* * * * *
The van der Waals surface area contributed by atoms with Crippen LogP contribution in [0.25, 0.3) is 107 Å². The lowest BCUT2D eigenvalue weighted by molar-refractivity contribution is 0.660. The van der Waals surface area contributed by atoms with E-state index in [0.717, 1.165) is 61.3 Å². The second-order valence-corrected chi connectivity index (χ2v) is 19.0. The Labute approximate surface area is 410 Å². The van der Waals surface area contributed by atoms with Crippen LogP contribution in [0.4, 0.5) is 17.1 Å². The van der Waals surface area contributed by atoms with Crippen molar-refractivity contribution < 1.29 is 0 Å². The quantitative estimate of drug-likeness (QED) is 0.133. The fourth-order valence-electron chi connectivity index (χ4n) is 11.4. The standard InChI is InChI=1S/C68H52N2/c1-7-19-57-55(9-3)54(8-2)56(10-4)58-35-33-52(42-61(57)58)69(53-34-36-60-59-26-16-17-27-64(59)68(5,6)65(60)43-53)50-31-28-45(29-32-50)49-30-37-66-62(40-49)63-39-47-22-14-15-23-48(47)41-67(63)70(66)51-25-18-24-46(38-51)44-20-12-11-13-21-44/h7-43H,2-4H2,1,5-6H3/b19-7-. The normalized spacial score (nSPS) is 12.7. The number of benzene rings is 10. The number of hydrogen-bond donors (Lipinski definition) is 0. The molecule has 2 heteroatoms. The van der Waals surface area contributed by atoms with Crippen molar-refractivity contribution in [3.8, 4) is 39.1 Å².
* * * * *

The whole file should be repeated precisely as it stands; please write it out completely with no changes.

The van der Waals surface area contributed by atoms with Crippen LogP contribution in [0.25, 0.3) is 107 Å². The lowest BCUT2D eigenvalue weighted by molar-refractivity contribution is 0.660. The van der Waals surface area contributed by atoms with E-state index in [0.717, 1.165) is 61.3 Å². The second-order valence-corrected chi connectivity index (χ2v) is 19.0. The Labute approximate surface area is 410 Å². The van der Waals surface area contributed by atoms with Crippen LogP contribution in [0.4, 0.5) is 17.1 Å². The van der Waals surface area contributed by atoms with Crippen molar-refractivity contribution < 1.29 is 0 Å². The quantitative estimate of drug-likeness (QED) is 0.133. The fourth-order valence-electron chi connectivity index (χ4n) is 11.4. The standard InChI is InChI=1S/C68H52N2/c1-7-19-57-55(9-3)54(8-2)56(10-4)58-35-33-52(42-61(57)58)69(53-34-36-60-59-26-16-17-27-64(59)68(5,6)65(60)43-53)50-31-28-45(29-32-50)49-30-37-66-62(40-49)63-39-47-22-14-15-23-48(47)41-67(63)70(66)51-25-18-24-46(38-51)44-20-12-11-13-21-44/h7-43H,2-4H2,1,5-6H3/b19-7-. The normalized spacial score (nSPS) is 12.7. The number of benzene rings is 10. The number of hydrogen-bond donors (Lipinski definition) is 0. The molecule has 2 heteroatoms. The van der Waals surface area contributed by atoms with Crippen molar-refractivity contribution in [3.8, 4) is 39.1 Å².